Filmmaker and multitalented artist Jan Lenica's checkered career has encompassed excursions into music, architecture, poster-making, costume design, children's book illustration, and all aspects of filmmaking. It is, however, for his animation that he is best known, particularly his collage and "cutout" films, which have their roots in the art of Max Ernst and John Heartfield. The films have influenced the work of Jan Švankmajer and Terry Gilliam.
In this film, Polish master Lenica utilizes cutouts creating an animated adaptation of Eugene Ionesco’s brilliant play about the oppressive and manipulative power of conformity.
Experimental (Color, 1974)
Oscar award-winning British filmmaker Robin Lehman’s non-narrative impressionistic evocation of the history of aviation culminating in the advent of the Concorde and hang-gliding. Made with the cooperation of the Experimental Aircraft Association. With an innovative use of sound montage.
Beautiful black and white time-lapse footage of the development of the poppy flower in its various stages, both fascinating and other worldly. Watch smokers partake of the euphoric drug.
Beauty Knows No Pain (Color,1971)
In Texas, Gussie Nell Davis, who wears harlequin glasses and seems to exercise her face by smiling, talks about the values she instills in the girls who become Kilgore College Rangerettes; loveliness, poise and dependability. “Beauty Knows No Pain” is a documentary film about the Kilgore Rangerettes by Elliott Erwitt. In 1940, the Kilgore College Rangerettes became the first dancing drill team in the nation. They have been performing at half-time shows during college football games ever since. Beauty Knows No Pain gives an in-depth look at the young ladies who come from all over the country to compete in a two-week drill, knowing that not all of them will make the cut. At the end of the two week camp, the girls gather to see who is in, who has been chosen as an alternate, and who will go home unfulfilled. The girls meet their triumph and disappointment with shrieks and tears. An eye-opening verite view of true-blue All-American culture.
About Elliott Erwitt
Erwitt discovered the Rangerettes while on assignment for Paris Magazine to document Texas culture in the aftermath of the Kennedy assassination. Erwitt is an internationally renowned artist and Magnum photographer since 1953 and his work includes Arthur Penn: the Director (1970), Red, White and Bluegrass (1973) and the prize-winning Glassmakers of Heart, Afghanistan (1977). He is credited as Camera Operator for Gimme Shelter (1970), Still Photographer for Bob Dylan: No Direction Home (2005), and provided Addition Photography for Get Yer Ya Ya's Out (2009).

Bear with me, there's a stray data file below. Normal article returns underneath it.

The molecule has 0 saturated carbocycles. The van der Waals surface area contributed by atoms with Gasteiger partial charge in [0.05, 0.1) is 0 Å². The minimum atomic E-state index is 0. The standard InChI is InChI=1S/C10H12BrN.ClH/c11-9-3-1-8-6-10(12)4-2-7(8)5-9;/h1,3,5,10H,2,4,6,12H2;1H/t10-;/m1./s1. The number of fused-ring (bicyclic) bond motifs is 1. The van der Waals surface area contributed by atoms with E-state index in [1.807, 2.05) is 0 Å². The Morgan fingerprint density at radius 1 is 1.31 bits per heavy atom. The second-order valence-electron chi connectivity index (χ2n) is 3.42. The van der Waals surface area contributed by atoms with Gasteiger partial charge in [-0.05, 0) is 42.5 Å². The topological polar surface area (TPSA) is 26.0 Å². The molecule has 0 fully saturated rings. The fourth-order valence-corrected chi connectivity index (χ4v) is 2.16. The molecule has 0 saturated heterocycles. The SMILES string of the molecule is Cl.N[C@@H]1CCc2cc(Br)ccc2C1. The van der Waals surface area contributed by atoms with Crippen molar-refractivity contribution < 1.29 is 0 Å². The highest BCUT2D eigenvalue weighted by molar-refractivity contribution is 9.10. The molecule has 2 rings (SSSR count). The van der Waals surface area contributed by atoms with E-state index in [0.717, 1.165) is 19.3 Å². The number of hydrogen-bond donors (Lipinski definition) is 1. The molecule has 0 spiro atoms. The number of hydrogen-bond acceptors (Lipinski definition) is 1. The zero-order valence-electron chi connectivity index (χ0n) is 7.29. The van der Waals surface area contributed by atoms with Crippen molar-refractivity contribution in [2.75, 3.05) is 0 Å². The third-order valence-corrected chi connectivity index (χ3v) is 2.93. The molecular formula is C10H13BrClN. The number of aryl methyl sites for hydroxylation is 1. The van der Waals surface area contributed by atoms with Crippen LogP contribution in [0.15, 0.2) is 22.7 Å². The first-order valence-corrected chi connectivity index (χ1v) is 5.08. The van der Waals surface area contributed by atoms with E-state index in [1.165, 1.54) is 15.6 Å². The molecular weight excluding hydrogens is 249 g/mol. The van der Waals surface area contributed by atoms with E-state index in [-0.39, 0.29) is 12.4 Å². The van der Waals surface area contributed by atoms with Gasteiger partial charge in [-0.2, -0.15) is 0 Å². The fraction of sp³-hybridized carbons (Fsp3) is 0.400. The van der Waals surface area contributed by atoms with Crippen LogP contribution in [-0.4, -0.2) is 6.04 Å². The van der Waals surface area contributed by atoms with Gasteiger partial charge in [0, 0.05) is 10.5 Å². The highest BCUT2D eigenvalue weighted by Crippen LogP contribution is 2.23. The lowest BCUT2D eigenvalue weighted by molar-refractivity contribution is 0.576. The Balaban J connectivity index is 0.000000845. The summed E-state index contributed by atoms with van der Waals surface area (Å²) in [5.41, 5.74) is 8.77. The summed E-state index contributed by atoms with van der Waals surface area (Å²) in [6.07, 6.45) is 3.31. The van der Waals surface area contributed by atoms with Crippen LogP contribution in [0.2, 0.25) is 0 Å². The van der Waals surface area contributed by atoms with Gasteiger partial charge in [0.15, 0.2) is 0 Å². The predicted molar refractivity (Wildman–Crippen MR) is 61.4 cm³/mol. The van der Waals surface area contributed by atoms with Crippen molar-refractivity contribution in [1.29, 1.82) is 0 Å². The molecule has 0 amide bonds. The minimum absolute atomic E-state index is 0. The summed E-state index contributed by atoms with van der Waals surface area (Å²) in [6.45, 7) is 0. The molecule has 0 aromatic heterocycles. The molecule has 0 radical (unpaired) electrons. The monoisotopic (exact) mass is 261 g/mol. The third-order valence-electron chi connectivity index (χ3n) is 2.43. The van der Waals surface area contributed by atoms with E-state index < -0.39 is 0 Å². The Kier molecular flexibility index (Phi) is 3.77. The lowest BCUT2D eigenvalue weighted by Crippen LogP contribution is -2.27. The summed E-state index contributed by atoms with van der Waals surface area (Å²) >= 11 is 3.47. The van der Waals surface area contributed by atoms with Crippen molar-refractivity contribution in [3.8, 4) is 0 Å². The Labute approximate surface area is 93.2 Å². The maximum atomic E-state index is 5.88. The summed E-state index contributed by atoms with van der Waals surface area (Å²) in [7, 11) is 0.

Los Angeles filmmaker Nicholas Frangakis with cinematographer Steve Craig created this theological orientation to the mystery and beauty of nature, without narration. The camera captures the wonder of the everyday world from the simplicity of the dewdrop to the grandeur of crashing surf. Influenced by the 1960s countercultural movement this exploration into non-narrative filmmaking was produced by the Franciscan Communications Center in a unique attempt to create a sense of visual meditation for theological purposes.
Stephen Parr’s previous programs have explored the erotic underbelly of sex-in-cinema (The Subject is Sex), the offbeat and bizarre (Oddities Beyond Belief), the pervasive effects of propaganda (Historical/Hysterical?) and oddities from his archives (Strange Sinema). He is the director of Oddball Film+Video and the San Francisco Media Archive (www.sfm.org), a nonprofit archive that preserves culturally significant films. He is a member of the Association of Moving Image Archivists (AMIA) where he is a frequent presenter.